Any                            (4294967295)
            Trace                          (1)
            Packets                        (2)
            Args                           (4)
            Conns                          (8)
            BER                            (16)
            Filter                         (32)
            Config                         (64)
            ACL                            (128)
            Stats                          (256)
            Stats2                         (512)
            Shell                          (1024)
            Parse                          (2048)
            Sync                           (16384)
            None                           (32768)
    Results for OpenLDAP 2.4.9

    slapd and ldapsearch both include a "debugging" option:
    /usr/sbin/slapd -d 3 -f /etc/openldap/slapd.conf
    add options to init script (Red Hat/Fedora/CentOS): /etc/init.d/ldap (or Ubuntu/Debian: /etc/init.d/slapd).

    • RH 6.x default configuration runs straight with defaults. (no command line options)
    • RH 7.1 default configuration:
      • Runs under the user id "ldap". Slapd command line option: -u ldap
      • Specifies a URL: -h '"ldap:/// ldaps:///"'

    To add options, create the file: (as referenced by the init script)
    • Red Hat/Fedora/CentOS: /etc/sysconfig/ldap
    • Ubuntu/Debian: /etc/default/slapd

            SLAPD_OPTIONS="-d 3"       (RH 6.x OpenLDAP 1.2)
            SLAPD_OPTIONS="-d 32 -d 64 -d 256"       Extreme level of debugging. Leave blank for defaults. 
                                                     Default is 256. (RH 7.1 OpenLDAP 2.0)
    LDAP Options Config File: (Options used by init script /etc/init.d/ldap to start LDAP)
    • Red Hat: /etc/sysconfig/ldap
    • Ubuntu: /etc/default/slapd
    Default optionDescription
    SLAPD_CONFRed Hat default: SLAPD_CONF="/etc/openldap/slapd.conf"
    Ubuntu default: SLAPD_CONF="/etc/ldap/slapd.conf"
    SLAPD_USERRed Hat default: SLAPD_USER="ldap"
    Ubuntu default: SLAPD_USER="openldap"
    SLAPD_PIDFILEPath to the pid file of the slapd server. Typically set by the init.d script.
    SLAPD_SERVICESUbuntu: SLAPD_SERVICES="ldap:// ldaps:/// ldapi:///"

  • Also see the OpenLDAP.org Performance Tuning FAQ

Backup LDAP database:

Backup LDAP database with the following command:

OpenLDAP 2.x
  • Newer (Fedora, RHEL4/5/6 or Ubuntu 6.06/8/14.04) using "bdb":
        /usr/sbin/slapcat -v -n 1 -l  /opt/BACKUP/ldap.ldif
    • -v: verbose
    • -n: list the db number as the nth listed in the file /etc/openldap/slapd.conf. Note that the databases are located in /var/lib/ldap/.
    • -l: write to file specified instead of to standard output

  • Older (Red Hat 9) using "ldbm":
        /usr/sbin/ldbmcat -n /var/lib/ldap/id2entry.gdbm > /opt/BACKUP/ldap.ldif
OpenLDAP 1.2
    /usr/sbin/ldbmcat -n /var/lib/ldap/id2entry.dbb > /opt/BACKUP/ldap.ldif

Note that this backup may not be suitable for re-loading with ldapadd. Data often has to be "cleaned up". It is easier to resoter with slapadd (see below). The order is random if it has been modified. The object definition for the domain itself must be the first definition. If it is not then move it there manually so that it can reload successfully.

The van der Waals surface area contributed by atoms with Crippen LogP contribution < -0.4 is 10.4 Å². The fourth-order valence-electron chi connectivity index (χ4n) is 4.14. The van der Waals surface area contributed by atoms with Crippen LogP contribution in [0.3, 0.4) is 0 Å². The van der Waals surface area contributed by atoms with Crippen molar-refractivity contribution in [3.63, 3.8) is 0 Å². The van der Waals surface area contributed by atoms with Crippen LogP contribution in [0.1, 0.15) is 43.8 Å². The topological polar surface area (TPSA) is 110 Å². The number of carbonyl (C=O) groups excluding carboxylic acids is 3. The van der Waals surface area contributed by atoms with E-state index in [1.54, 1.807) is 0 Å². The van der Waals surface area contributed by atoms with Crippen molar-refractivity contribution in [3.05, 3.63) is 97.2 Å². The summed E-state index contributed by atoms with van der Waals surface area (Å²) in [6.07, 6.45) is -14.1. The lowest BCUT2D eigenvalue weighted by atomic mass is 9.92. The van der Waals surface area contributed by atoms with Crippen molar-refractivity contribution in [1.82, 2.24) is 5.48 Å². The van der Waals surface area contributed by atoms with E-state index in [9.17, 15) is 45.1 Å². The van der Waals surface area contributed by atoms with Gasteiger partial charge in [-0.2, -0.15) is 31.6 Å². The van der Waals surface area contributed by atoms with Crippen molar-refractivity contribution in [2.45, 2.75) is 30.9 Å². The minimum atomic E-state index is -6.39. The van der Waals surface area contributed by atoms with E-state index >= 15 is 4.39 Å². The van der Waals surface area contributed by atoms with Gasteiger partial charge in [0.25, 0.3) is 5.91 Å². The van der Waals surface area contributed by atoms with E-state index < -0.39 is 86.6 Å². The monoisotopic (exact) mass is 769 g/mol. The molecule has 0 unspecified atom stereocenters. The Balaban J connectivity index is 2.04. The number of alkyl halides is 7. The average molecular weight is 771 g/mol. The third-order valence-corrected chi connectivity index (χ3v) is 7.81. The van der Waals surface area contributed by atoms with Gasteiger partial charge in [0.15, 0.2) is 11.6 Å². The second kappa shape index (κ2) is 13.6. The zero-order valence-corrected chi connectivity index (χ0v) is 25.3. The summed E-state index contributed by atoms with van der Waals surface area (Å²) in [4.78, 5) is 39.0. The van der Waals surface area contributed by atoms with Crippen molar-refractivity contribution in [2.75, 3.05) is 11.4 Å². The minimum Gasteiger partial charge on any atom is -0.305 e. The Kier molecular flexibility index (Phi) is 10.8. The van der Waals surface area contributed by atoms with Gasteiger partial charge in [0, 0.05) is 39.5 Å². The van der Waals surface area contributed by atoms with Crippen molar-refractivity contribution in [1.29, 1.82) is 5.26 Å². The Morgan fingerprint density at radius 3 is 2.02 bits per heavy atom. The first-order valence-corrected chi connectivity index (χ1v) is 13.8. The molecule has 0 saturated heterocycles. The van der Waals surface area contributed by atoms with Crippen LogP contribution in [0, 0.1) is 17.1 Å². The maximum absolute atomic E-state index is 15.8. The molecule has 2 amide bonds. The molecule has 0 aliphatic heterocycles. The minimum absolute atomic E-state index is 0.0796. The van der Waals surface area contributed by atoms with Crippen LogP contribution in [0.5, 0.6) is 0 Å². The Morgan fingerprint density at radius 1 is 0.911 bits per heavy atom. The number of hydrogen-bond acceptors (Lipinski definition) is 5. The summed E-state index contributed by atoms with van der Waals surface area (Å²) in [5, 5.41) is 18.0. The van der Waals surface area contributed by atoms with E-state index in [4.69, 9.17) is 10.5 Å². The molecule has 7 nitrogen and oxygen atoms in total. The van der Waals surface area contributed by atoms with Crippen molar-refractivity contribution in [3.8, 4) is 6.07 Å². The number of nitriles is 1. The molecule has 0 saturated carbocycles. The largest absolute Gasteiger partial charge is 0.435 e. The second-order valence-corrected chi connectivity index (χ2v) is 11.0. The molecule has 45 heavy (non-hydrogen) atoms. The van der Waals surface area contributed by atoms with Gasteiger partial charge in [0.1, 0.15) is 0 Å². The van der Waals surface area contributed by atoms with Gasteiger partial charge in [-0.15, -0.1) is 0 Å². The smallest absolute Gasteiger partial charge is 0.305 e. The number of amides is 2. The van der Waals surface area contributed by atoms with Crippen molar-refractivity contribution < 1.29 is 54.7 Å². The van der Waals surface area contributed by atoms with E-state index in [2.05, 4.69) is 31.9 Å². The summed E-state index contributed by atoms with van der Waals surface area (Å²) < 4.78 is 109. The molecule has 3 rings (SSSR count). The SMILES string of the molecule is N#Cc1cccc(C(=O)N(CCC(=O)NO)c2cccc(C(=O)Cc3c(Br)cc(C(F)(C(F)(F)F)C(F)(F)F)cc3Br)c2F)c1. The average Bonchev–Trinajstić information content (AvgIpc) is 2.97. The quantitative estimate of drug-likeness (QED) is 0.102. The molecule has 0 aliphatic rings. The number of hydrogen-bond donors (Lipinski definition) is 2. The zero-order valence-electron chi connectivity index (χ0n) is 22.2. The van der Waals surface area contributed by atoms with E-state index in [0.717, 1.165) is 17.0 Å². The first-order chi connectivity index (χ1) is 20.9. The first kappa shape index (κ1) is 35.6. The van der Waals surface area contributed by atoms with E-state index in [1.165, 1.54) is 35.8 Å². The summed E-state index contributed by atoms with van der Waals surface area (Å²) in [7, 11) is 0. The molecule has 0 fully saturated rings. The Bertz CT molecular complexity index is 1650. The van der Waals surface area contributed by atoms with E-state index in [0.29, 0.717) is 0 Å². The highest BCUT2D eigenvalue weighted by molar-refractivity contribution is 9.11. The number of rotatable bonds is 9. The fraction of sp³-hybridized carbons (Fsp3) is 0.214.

Using LDAP slapd slapcat method: slapcat -v -n 2 -l delta.ldif

  • -v: Verbose mode.
  • -n 2: The second database definition listed in the /etc/openldap/slapd.conf file.
  • -l: Name of LDIF output file.
This method is no better or worse than using ldbmcat. The LDIF files generated by ldbmcat and slapcat are identical.

Also see: Scripts and software tools to convert LDIF files to the useful ".csv" backup form. - (Some helpful tools I wrote)

Restore LDAP database:

An LDAP database is restored directly using the slapadd command. The ldapadd command is used for simpler ldiff files and thus not appropriate. The slapcat database dump will generate too many object references which are not acceptible to ldapadd.

Restore LDAP database with the following command:

OpenLDAP 2.x
  • Using "bdb" and specifying the suffix:
        /usr/sbin/slapadd -l /opt/BACKUP/ldap.ldif -b "o=stooges" -v
  • Using "bdb" and specifying the database number:
        /usr/sbin/slapadd -l /opt/BACKUP/ldap.ldif -n 1 -v

In both cases, slapd should not be running: service slapd stop

slapadd command directives:
-uDry run, nothing written to the back-end
-lSpecify the ldif file
-vVerbose mode
-sDisable schema checking (dangerous)
-j numJump to line number "num" in the LDIF file before continuing processing of LDIF file. This is helpful when resuming after an aborted restoration.
-n numSpecify the database number. Not to be used with the -b option.
-b base-suffixSpecify database. Not to be used with the -n option.

[Potential Pitfall]: Inapropriate use of ldapadd on a slapcat produced dump will most likely result in the following error:
ldap_add: Constraint violation (19)
	additional info: structuralObjectClass: no user modification allowed
In this case the ldif dump file specifies a "structuralObjectClass" which would have to be removed from an ldif file in order for ldapadd to load it. This is also true for dump entries entryUUID, createTimestamp, modifiersName, modifyTimestamp, etc.
Use the slapadd instead of the ldapadd command to avoid this error or sanitize the ldif file.

Adding an entry to an existing LDAP directory:

File: schemp.ldif

dn: cn=Schemp Anderson,ou=MemberGroupB,o=stooges
ou: MemberGroupB
o: stooges
cn: Schemp Anderson
objectClass: top
objectClass: person
objectClass: organizationalPerson
objectClass: inetOrgPerson
givenName: Schemp
sn: Anderson
uid: schemp
homePostalAddress: 20 Cherry Ln.$Plano TX 78888
pager: 800-555-1320
title: Development Engineer
facsimileTelephoneNumber: 800-555-3320
mail: SAnderson@isp.com